Sri Lankan Prime Minister Ranil Wickremesighe said on Tuesday that a new line of credit provided by India would support the cash-strapped island nation’s fuel purchase for another four months from July, even as 3,500 tonnes of LPG cargo reached Sri Lanka.
The gas from this shipment will be delivered to premises that obtain bulk inventory such as hospitals, hotels, crematoriums, he told the News First website.
The next shipment will deliver LPG for a period of four months and we will need another 14 days to access this shipment, Mr Wickremesighe said, adding that Sri Lanka is in talks to secure a shipment within those 14 days.
He said authorities will ensure there is a continuous supply of fuel, but it will only meet 50% of current demand.
“Priority will be given to power generation, transport and other essential services,” Wickremesighe said.
Existing stocks will last for another seven days, he said, adding that a shipment of 40,000 tonnes of fuel will reach Sri Lanka by June 16.
In addition, individual gasoline and diesel shipments will reach Sri Lanka thereafter, supplementing the fuel requirements for that month.
Mr Wickremesinghe said two shipments of fuel will be purchased for July.
He said a new line of credit with India would support the purchase of fuel for another four months from July.
Fuel delivery will be available for 50% of in-country demand.
Mr Wickremesighe said he had obtained Cabinet approval to print money to make the purchases of fuel and gas for the country.
Sri Lanka has no rupee revenue and by the end of the year the rupee crisis will be resolved with the introduction of taxes, he said.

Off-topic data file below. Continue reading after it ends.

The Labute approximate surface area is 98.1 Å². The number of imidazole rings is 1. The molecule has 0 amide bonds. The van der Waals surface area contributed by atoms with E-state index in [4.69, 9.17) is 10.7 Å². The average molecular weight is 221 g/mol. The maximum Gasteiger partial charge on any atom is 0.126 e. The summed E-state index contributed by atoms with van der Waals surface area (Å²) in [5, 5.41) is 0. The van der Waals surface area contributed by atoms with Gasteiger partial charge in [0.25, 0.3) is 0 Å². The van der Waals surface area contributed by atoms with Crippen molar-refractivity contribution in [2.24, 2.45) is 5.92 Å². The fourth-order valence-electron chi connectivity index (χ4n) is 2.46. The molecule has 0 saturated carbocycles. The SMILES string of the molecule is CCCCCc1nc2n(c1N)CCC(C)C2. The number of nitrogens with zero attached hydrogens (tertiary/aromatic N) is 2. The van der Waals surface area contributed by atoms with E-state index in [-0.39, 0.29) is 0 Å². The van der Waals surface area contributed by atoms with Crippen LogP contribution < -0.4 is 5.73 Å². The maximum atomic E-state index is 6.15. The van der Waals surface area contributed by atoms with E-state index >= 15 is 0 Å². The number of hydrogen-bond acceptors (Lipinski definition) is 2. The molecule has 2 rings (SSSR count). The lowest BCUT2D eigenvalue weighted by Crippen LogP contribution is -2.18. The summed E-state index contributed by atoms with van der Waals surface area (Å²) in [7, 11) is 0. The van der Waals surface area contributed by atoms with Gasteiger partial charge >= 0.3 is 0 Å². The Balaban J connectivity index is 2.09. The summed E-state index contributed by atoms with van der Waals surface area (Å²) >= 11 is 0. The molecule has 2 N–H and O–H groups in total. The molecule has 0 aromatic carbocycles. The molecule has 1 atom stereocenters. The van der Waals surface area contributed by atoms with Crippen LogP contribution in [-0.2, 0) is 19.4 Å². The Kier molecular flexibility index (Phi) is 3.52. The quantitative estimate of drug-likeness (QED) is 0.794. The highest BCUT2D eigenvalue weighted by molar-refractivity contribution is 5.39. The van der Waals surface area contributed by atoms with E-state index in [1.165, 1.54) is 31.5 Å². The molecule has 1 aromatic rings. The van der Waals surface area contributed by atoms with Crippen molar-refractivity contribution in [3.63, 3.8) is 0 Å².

“We are discussing with the IMF to solve the dollar crisis. On June 7, I spoke to the Managing Director of the IMF, and she assured me to expedite our request. Following this meeting, a delegation will go to the Sri Lanka on June 20,” he said in a statement.
Sri Lanka is currently facing its worst economic crisis since its independence from Britain in 1948.
The economic crisis has caused severe shortages of essential items like food, medicine, cooking gas and other fuels, toilet paper and even matches, with Sri Lankans forced to queue for hours outside shops to buy fuel and cooking gas.
The country is experiencing long queues for refueling at pumping stations as the government struggles to fund fuel imports to maintain a sufficient reserve for at least three months.
A shift to fuel rationing is to be implemented from next month as the forex crisis deepens.
The country on the verge of bankruptcy, with an acute currency crisis that led to a default on external debt payments, announced in April that it was suspending the repayment of nearly $7 billion in external debt due for this year on approximately $25 billion due through 2026.
Sri Lanka’s total external debt stands at $51 billion.
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